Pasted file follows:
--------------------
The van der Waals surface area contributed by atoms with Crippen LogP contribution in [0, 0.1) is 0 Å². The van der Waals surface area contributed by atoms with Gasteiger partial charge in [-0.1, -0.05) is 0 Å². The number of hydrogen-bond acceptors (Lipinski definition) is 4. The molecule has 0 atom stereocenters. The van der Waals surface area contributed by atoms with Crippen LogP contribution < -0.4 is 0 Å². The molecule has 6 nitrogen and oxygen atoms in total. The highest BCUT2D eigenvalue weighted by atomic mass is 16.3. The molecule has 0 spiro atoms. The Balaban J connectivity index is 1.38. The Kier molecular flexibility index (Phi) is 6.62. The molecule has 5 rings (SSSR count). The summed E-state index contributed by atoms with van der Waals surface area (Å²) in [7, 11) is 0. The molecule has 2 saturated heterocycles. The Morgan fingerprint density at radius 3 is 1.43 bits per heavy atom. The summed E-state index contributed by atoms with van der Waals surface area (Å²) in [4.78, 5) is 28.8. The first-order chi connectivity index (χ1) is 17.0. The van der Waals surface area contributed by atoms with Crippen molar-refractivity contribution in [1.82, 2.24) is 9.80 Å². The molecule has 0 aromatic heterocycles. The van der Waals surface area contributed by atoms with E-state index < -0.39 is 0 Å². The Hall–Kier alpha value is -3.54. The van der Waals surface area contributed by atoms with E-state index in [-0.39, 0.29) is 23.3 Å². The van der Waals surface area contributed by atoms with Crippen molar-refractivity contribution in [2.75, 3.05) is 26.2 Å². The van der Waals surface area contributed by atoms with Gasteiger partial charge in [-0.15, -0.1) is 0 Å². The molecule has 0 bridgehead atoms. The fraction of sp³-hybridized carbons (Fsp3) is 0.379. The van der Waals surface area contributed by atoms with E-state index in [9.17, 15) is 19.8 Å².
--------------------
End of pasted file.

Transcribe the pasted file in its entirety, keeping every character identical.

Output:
The van der Waals surface area contributed by atoms with Crippen LogP contribution in [0, 0.1) is 0 Å². The van der Waals surface area contributed by atoms with Gasteiger partial charge in [-0.1, -0.05) is 0 Å². The number of hydrogen-bond acceptors (Lipinski definition) is 4. The molecule has 0 atom stereocenters. The van der Waals surface area contributed by atoms with Crippen LogP contribution < -0.4 is 0 Å². The molecule has 6 nitrogen and oxygen atoms in total. The highest BCUT2D eigenvalue weighted by atomic mass is 16.3. The molecule has 0 spiro atoms. The Balaban J connectivity index is 1.38. The Kier molecular flexibility index (Phi) is 6.62. The molecule has 5 rings (SSSR count). The summed E-state index contributed by atoms with van der Waals surface area (Å²) in [7, 11) is 0. The molecule has 2 saturated heterocycles. The Morgan fingerprint density at radius 3 is 1.43 bits per heavy atom. The summed E-state index contributed by atoms with van der Waals surface area (Å²) in [4.78, 5) is 28.8. The first-order chi connectivity index (χ1) is 17.0. The van der Waals surface area contributed by atoms with Crippen molar-refractivity contribution in [1.82, 2.24) is 9.80 Å². The molecule has 0 aromatic heterocycles. The van der Waals surface area contributed by atoms with E-state index < -0.39 is 0 Å². The Hall–Kier alpha value is -3.54. The van der Waals surface area contributed by atoms with E-state index in [-0.39, 0.29) is 23.3 Å². The van der Waals surface area contributed by atoms with Crippen molar-refractivity contribution in [2.75, 3.05) is 26.2 Å². The van der Waals surface area contributed by atoms with Gasteiger partial charge in [-0.15, -0.1) is 0 Å². The molecule has 0 bridgehead atoms. The fraction of sp³-hybridized carbons (Fsp3) is 0.379. The van der Waals surface area contributed by atoms with E-state index in [9.17, 15) is 19.8 Å².